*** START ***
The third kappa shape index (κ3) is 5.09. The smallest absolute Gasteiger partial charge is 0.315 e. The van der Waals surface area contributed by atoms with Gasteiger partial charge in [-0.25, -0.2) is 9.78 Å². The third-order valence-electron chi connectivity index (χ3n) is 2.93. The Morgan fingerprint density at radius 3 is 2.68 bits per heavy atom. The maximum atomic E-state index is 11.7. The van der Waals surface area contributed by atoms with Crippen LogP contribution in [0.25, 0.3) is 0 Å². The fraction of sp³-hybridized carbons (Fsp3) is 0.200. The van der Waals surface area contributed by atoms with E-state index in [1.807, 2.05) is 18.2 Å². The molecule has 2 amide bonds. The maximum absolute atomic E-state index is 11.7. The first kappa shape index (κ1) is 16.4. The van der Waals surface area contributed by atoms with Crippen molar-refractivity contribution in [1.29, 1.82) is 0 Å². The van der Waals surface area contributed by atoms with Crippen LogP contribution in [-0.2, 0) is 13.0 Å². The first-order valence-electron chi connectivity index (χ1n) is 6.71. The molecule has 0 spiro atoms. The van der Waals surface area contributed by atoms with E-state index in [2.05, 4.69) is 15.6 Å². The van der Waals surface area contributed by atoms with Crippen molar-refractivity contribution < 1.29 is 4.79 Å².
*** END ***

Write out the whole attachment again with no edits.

The third kappa shape index (κ3) is 5.09. The smallest absolute Gasteiger partial charge is 0.315 e. The van der Waals surface area contributed by atoms with Gasteiger partial charge in [-0.25, -0.2) is 9.78 Å². The third-order valence-electron chi connectivity index (χ3n) is 2.93. The Morgan fingerprint density at radius 3 is 2.68 bits per heavy atom. The maximum atomic E-state index is 11.7. The van der Waals surface area contributed by atoms with Crippen LogP contribution in [0.25, 0.3) is 0 Å². The fraction of sp³-hybridized carbons (Fsp3) is 0.200. The van der Waals surface area contributed by atoms with E-state index in [1.807, 2.05) is 18.2 Å². The molecule has 2 amide bonds. The maximum absolute atomic E-state index is 11.7. The first kappa shape index (κ1) is 16.4. The van der Waals surface area contributed by atoms with Crippen molar-refractivity contribution in [1.29, 1.82) is 0 Å². The van der Waals surface area contributed by atoms with Crippen LogP contribution in [-0.2, 0) is 13.0 Å². The first-order valence-electron chi connectivity index (χ1n) is 6.71. The molecule has 0 spiro atoms. The van der Waals surface area contributed by atoms with E-state index in [2.05, 4.69) is 15.6 Å². The van der Waals surface area contributed by atoms with Crippen molar-refractivity contribution < 1.29 is 4.79 Å².